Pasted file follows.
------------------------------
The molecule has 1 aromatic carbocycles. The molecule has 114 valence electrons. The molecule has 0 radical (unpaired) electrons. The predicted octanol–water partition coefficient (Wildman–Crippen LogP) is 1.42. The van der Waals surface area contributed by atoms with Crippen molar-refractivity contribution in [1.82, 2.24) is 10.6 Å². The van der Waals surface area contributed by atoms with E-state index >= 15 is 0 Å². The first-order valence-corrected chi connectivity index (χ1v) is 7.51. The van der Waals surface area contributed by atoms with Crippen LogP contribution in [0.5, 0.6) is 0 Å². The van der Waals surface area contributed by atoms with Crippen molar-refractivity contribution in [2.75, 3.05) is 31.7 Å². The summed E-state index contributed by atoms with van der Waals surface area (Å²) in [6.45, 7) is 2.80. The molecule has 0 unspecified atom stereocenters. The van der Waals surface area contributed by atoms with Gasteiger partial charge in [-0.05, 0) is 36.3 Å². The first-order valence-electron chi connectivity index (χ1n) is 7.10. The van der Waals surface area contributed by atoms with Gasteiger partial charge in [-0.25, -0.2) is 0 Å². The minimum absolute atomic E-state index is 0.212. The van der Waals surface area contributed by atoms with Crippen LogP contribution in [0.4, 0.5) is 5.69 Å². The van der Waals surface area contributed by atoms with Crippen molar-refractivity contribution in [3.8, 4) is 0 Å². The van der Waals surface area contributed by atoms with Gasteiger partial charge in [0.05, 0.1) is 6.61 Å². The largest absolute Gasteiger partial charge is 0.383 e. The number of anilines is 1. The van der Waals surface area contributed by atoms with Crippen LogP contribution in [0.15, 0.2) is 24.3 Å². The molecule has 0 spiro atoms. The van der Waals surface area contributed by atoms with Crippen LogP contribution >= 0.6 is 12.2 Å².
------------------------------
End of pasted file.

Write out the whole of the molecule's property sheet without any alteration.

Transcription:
The molecule has 1 aromatic carbocycles. The molecule has 114 valence electrons. The molecule has 0 radical (unpaired) electrons. The predicted octanol–water partition coefficient (Wildman–Crippen LogP) is 1.42. The van der Waals surface area contributed by atoms with Crippen molar-refractivity contribution in [1.82, 2.24) is 10.6 Å². The van der Waals surface area contributed by atoms with E-state index >= 15 is 0 Å². The first-order valence-corrected chi connectivity index (χ1v) is 7.51. The van der Waals surface area contributed by atoms with Crippen LogP contribution in [0.5, 0.6) is 0 Å². The van der Waals surface area contributed by atoms with Crippen molar-refractivity contribution in [2.75, 3.05) is 31.7 Å². The summed E-state index contributed by atoms with van der Waals surface area (Å²) in [6.45, 7) is 2.80. The molecule has 0 unspecified atom stereocenters. The van der Waals surface area contributed by atoms with Gasteiger partial charge in [-0.05, 0) is 36.3 Å². The first-order valence-electron chi connectivity index (χ1n) is 7.10. The van der Waals surface area contributed by atoms with Gasteiger partial charge in [-0.25, -0.2) is 0 Å². The minimum absolute atomic E-state index is 0.212. The van der Waals surface area contributed by atoms with Crippen LogP contribution in [0.4, 0.5) is 5.69 Å². The van der Waals surface area contributed by atoms with Crippen molar-refractivity contribution in [3.8, 4) is 0 Å². The van der Waals surface area contributed by atoms with Gasteiger partial charge in [0.05, 0.1) is 6.61 Å². The largest absolute Gasteiger partial charge is 0.383 e. The number of anilines is 1. The van der Waals surface area contributed by atoms with Crippen LogP contribution in [0.15, 0.2) is 24.3 Å². The molecule has 0 spiro atoms. The van der Waals surface area contributed by atoms with Crippen LogP contribution >= 0.6 is 12.2 Å².